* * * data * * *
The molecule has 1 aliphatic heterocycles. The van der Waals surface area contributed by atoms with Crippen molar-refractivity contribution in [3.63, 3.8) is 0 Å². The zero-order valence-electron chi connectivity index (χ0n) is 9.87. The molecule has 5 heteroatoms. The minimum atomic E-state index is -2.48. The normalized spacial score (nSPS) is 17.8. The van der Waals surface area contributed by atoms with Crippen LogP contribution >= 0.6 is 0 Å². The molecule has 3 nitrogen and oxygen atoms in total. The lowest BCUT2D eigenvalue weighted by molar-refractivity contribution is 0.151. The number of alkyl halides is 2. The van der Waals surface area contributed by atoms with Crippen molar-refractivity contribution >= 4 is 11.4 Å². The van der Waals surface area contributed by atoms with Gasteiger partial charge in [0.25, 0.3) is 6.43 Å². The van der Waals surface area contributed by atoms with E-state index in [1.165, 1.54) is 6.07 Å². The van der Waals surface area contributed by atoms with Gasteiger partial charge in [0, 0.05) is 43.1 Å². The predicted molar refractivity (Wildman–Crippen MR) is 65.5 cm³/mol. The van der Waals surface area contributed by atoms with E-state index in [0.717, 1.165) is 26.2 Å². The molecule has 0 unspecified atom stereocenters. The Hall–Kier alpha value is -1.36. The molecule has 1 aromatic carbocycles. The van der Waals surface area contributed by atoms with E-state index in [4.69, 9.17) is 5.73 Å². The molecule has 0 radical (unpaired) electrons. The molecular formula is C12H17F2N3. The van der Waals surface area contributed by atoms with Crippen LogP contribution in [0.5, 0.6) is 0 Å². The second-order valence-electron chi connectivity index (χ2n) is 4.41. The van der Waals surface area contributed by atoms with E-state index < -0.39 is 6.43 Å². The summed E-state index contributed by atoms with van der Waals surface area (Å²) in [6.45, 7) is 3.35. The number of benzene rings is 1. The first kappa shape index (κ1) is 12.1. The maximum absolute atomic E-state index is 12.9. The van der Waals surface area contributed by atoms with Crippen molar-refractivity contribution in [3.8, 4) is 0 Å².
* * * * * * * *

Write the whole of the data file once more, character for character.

The molecule has 1 aliphatic heterocycles. The van der Waals surface area contributed by atoms with Crippen molar-refractivity contribution in [3.63, 3.8) is 0 Å². The zero-order valence-electron chi connectivity index (χ0n) is 9.87. The molecule has 5 heteroatoms. The minimum atomic E-state index is -2.48. The normalized spacial score (nSPS) is 17.8. The van der Waals surface area contributed by atoms with Crippen LogP contribution >= 0.6 is 0 Å². The molecule has 3 nitrogen and oxygen atoms in total. The lowest BCUT2D eigenvalue weighted by molar-refractivity contribution is 0.151. The number of alkyl halides is 2. The van der Waals surface area contributed by atoms with Crippen molar-refractivity contribution >= 4 is 11.4 Å². The van der Waals surface area contributed by atoms with Gasteiger partial charge in [0.25, 0.3) is 6.43 Å². The van der Waals surface area contributed by atoms with E-state index in [1.165, 1.54) is 6.07 Å². The van der Waals surface area contributed by atoms with Gasteiger partial charge in [0, 0.05) is 43.1 Å². The predicted molar refractivity (Wildman–Crippen MR) is 65.5 cm³/mol. The van der Waals surface area contributed by atoms with E-state index in [0.717, 1.165) is 26.2 Å². The molecule has 0 unspecified atom stereocenters. The Hall–Kier alpha value is -1.36. The molecule has 1 aromatic carbocycles. The van der Waals surface area contributed by atoms with E-state index in [4.69, 9.17) is 5.73 Å². The molecule has 0 radical (unpaired) electrons. The molecular formula is C12H17F2N3. The van der Waals surface area contributed by atoms with Crippen LogP contribution in [0.5, 0.6) is 0 Å². The second-order valence-electron chi connectivity index (χ2n) is 4.41. The van der Waals surface area contributed by atoms with E-state index < -0.39 is 6.43 Å². The summed E-state index contributed by atoms with van der Waals surface area (Å²) in [6.45, 7) is 3.35. The number of benzene rings is 1. The first kappa shape index (κ1) is 12.1. The maximum absolute atomic E-state index is 12.9. The van der Waals surface area contributed by atoms with Crippen molar-refractivity contribution in [3.8, 4) is 0 Å².